Philippines digs in for long massacre trial (News Feature)
By John Grafilo Nov 19, 2010, 6:50 GMT
Manila - Editha Tiamzon told her three children to get used to some nights without her at home as she seeks justice for their father who was among 57 people killed in the worst politically motivated massacre in the Philippines.
Tiamzon, 49, said her 10-year-old daughter cries every time she has to stay overnight in a safe house near a police camp in Manila, where the trial is held every Wednesday.
'I have not missed a single hearing since the trial started early this year and I do not intend to miss any,' she told the German Press Agency dpa. 'I owe it to my husband.'
Tiamzon's husband, Daniel, was among 32 journalists and media workers killed in the November 23, 2009 massacre in Ampatuan town in Maguindanao province, 960 kilometres south of Manila.
The other victims were members of a political family out to challenge the stranglehold of a notorious warlord's clan in the province.
Every Wednesday, Tiamzon stares at principal suspect Andal Ampatuan Junior, seated at the other end of the courtroom along with other suspects, and prays for the day the nightmare ends.
'I hope that God will take pity on us and help us end the reign of terror of the Ampatuans,' she said.
Based on the testimony of at least four witnesses, Ampatuan Junior led nearly 200 members of the clan's private army in diverting the convoy of his political rival to a desolate hill where they were killed.
Witnesses also said other members of the Ampatuan clan, including its patriarch, former Maguindanao governor Andal Ampatuan Senior, plotted the massacre.
Advocacy group Human Rights Watch (HRW) said the massacre was only the latest of killings attributed to the Ampatuans, who amassed wealth and power under the nine-year rule of former president Gloria Macapagal Arroyo.
HRW said the Ampatuans, whose private army includes militiamen, police officers and soldiers, were also responsible for the deaths of dozens more people in Maguindanao and nearby areas.
Nena Santos, a lawyer for more than a dozen massacre victims, said although Ampatuan Senior and three of his sons were in jail, the family remains a formidable force.
Santos said security forces have not yet arrested more than 100 heavily armed suspects believed to be roaming the mountains of Maguindanao under the command of Ampatuan relatives.
'They still have enough money and resources. They can still do a lot of things,' she said.
The New York-based Committee to Protect Journalists (CPJ) said it has found out that some of the victims' families were allegedly approached with bribes and witnesses to the killings were being intimidated.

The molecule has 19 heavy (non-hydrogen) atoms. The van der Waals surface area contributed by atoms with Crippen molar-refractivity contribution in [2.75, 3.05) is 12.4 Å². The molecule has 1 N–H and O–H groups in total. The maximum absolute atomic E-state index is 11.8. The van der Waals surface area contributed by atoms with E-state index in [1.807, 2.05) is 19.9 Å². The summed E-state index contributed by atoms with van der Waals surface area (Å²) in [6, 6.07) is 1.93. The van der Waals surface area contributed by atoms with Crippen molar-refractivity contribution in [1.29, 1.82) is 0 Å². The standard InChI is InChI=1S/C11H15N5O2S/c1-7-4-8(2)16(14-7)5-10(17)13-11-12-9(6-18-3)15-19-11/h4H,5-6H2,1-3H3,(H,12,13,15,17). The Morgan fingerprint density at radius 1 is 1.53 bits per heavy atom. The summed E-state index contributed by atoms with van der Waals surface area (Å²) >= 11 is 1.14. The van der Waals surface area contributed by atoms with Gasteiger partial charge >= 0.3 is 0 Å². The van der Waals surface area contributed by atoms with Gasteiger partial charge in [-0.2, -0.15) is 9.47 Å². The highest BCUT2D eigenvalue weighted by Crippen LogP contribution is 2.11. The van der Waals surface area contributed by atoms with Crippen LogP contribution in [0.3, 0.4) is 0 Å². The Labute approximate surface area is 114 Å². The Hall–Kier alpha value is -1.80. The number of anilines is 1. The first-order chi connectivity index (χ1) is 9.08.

Luisa Lubang, wife of slain reporter Ian Subang, told the CPJ she refused an offer of 500,000 pesos (11,600 dollars) from people claiming to represent the Ampatuans in exchange for dropping her support for the prosecution.
The house of Ampatuan town Vice Mayor Rasul Sangki, who testified that Ampatuan Junior shot the first victim, came under mortar attack from unknown assailants a day after his testimony.
CPJ expressed hope that the new government of President Benigno Aquino III would take steps to ensure justice for the victims.
It urged judicial officials to review court rules that have allegedly been exploited by the defence lawyers to delay the proceedings.
Lead defence lawyer Sigfrid Fortun said they were just as eager to ensure that justice is served, but he stressed that due process and the rights of the accused must be respected.
Fortun said that in the one year that has passed since the massacre, there was no trial for six months due to the request of the prosecution team.
Richard Fadullon, lead prosecutor, said the prosecution was strictly adhering to the rules of the court in order to avoid losing due to technicalities.
'It's better to be slow and cautious and make sure that everything is done according to the rules of the court,' he said. 'We cannot hasten the case at the expense of due process.'
Justice Secretary Leila de Lima, who oversees the government prosecution team, expressed confidence that the Maguindanao massacre would be resolved within Aquino's six-year term.
De Lima said she has limited the case loads of the Ampatuan prosecutors to ensure they give enough time and attention to the trial.
She has also ordered the prosecution team to be more focused and aggressive during the trial.
'They should always object and block dilatory moves on the part of the defence,' she said. 'We have so much to lose in the eyes of the world if we don't get a conviction.'
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